simon. this award has always been a major national book price with a hosted outstanding previous winners including among so many others, langston hughes, zora neale hurston and even the reverend dr. martin luther king jr.. and now thanks to the vision, commitment and shared energy of one person, we now have a hot web site and live streaming video of our event, national press coverage and several cavorting lectures and presentations and you know who that one person is. she is the lifeblood of the anisfeld-wolf book awards, my dear friend and comrade mary louise khan. give it up for mary louise. stand up, mary louise. [applause] our annual ceremony has become an important event on cleveland social and intellectual calendar and that takes an entire team of people including ron of course but also cindy schultz. cindy, please stand up in the six other team members who have worked for months to create this evening. give it up for cindy. [applause] as married with louise put it to me just yesterday and i quote the e-mail making sure i was going to be here, the e-mail -- called me when i was on
oates, psychologist steven pinker, my colleague. a historian, simon schama. this has always been a major national book prize with a host of us any previous winners, including among so many others, links to use, zora neale hurston, and the reverend or the king junior. and now, thanks to the vision, committed in sheer energy of one person, we now have a hot website and live streaming video of our event, national press club in several supporting lectures and presentations. you all know that one person is the lifeblood of the anisfield-wolf book awards, my dear friend and comrade, mary louise hunt. give it up for mary louise. stand up, mary louise. [applause] our annual ceremony has become an event in cleveland social intellectual calendar and that takes an entire team of people to pull off, including ron of course, but also sandy shoals. cindy, please stand up in the six other team members who have worked for months to create this evening. give it up to cindy. [applause] as mary louise put it to me just yesterday, and i quote an e-mail, making sure it's going to be here, she e-mailed me thr
to colonel joseph. and that's it. other to thank aei, kenneth green, our mascot at uw. john m. simon kenneth green has been instrumental in getting me here. one final slide. in this book, we talked mostly about barack obama here. rush is one chapter piercy imagine how much information they packed into this the paper talk about organic food, genetically modified food in the future could come environmentalism, solar power, vaccines, european science, gender research, science journalism, false equivalence, wore an excellent and important issues for 2012 and beyond. that said, that's all i have. thank you very much. [applause] >> by the book. it's worth the investment of me. i have a bunch of questions, but i'm going to go to the floor after only asking one of them. could you talk a little bit about how natural gas went from being clean burning natural gas in the environmental movement to the point where we now have a war on natural gas from the mainstream? >> that's a great question. john and sign has a great answer to this. natural gas is to be a turning of the environment must the environment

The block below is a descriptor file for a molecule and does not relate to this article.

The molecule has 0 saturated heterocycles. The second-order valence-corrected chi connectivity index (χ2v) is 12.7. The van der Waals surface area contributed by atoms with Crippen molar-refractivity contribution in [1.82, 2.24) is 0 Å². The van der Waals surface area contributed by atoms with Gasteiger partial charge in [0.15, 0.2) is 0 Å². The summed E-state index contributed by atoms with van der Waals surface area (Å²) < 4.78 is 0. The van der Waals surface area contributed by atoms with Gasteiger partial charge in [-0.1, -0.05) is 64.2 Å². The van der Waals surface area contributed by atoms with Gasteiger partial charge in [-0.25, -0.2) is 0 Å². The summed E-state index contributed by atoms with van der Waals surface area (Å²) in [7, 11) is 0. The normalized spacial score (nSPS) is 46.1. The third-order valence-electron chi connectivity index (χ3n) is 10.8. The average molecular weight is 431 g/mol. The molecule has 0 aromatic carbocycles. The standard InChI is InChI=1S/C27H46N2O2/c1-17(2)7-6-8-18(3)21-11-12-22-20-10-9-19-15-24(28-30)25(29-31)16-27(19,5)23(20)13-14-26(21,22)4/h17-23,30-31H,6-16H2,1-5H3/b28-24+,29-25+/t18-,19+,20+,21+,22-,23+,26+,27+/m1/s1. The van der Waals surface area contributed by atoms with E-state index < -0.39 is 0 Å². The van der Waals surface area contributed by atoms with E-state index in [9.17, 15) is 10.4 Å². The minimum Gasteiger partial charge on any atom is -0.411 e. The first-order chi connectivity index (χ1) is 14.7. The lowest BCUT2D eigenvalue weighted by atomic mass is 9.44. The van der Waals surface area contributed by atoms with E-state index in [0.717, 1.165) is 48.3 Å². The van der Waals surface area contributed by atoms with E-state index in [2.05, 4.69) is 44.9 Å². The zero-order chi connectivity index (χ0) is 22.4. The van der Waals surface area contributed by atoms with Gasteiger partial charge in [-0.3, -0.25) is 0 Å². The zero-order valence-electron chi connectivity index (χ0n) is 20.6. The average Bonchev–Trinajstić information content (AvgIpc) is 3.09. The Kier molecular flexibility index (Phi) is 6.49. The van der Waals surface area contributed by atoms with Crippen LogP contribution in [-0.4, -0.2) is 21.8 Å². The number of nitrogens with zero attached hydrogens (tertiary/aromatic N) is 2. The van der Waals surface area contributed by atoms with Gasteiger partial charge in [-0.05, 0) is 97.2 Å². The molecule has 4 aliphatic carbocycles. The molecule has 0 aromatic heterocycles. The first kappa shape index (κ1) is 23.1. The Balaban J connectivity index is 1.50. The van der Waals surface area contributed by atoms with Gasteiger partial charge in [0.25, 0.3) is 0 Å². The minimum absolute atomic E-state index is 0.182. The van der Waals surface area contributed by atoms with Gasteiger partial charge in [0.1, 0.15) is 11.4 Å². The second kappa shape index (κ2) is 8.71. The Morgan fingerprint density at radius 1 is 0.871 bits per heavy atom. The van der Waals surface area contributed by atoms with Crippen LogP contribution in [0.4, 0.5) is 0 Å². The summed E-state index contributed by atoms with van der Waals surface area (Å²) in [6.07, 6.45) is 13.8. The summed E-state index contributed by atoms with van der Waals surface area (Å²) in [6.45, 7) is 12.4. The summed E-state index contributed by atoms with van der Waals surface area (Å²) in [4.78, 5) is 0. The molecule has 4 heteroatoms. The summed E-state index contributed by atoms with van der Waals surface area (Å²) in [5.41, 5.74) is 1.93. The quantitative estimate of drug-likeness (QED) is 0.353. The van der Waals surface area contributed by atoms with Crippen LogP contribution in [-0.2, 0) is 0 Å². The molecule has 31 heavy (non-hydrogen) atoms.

to embrace the difference of character. i came to texas. we have realized that there is simon amazing aspect incredible diversity i finally learned to become the resident, i'm happy one of the reasons i'm learning to represent you guys. >> moderator: each candidate is going to have a two-minute statement and we start with mr. tierney. tierney: first one to think the jewish panel as well as my opponents on the debate tonight. i think that we have seen this election comes down to the similar traits. on the one side has accepted freely from the tea party who said he supports the republican majority in congress across the two-party and the republican budget in the agenda and if you read the tea party has done right and has the right idea if you like what you've been seeing coming over washington with the republicans in charge and with their plans to end medicare's your nt benefits to restrict access to birth control and raise taxes on the middle class in order to pay the cuts to the millionaires do you think mr. romney and mr. tisei are right the government, seniors and working women with young
whole paper is the personality to simon baron cohen. he is a whole bunch of items that i will give you a score on what is called systemizing which is the drive to understand the variables of the system and how those variables govern the behavior so if you like to understand subway maps, spreadsheets, any sort of -- chess, any sort of complex system if you enjoy doing that you you are high on systemizing and emphasizing is the drive to identify they emotions that another person as experience and respond with an appropriate emotion. so there's a big difference here. men are generally higher on systemizing and women are higher on empathizing and what we find is that libertarians are in a sense the most masculine out there and if you evenly analyze only the men, he just look at the man, libertarian men are the highest on systemizing of any of the three groups in the lowest on empathizing. the same thing for women. in fact libertarians are only group whose systemizing scores in absolute terms, systemizing scores are higher than their empathizing scores. and this reflects a lot of what is ha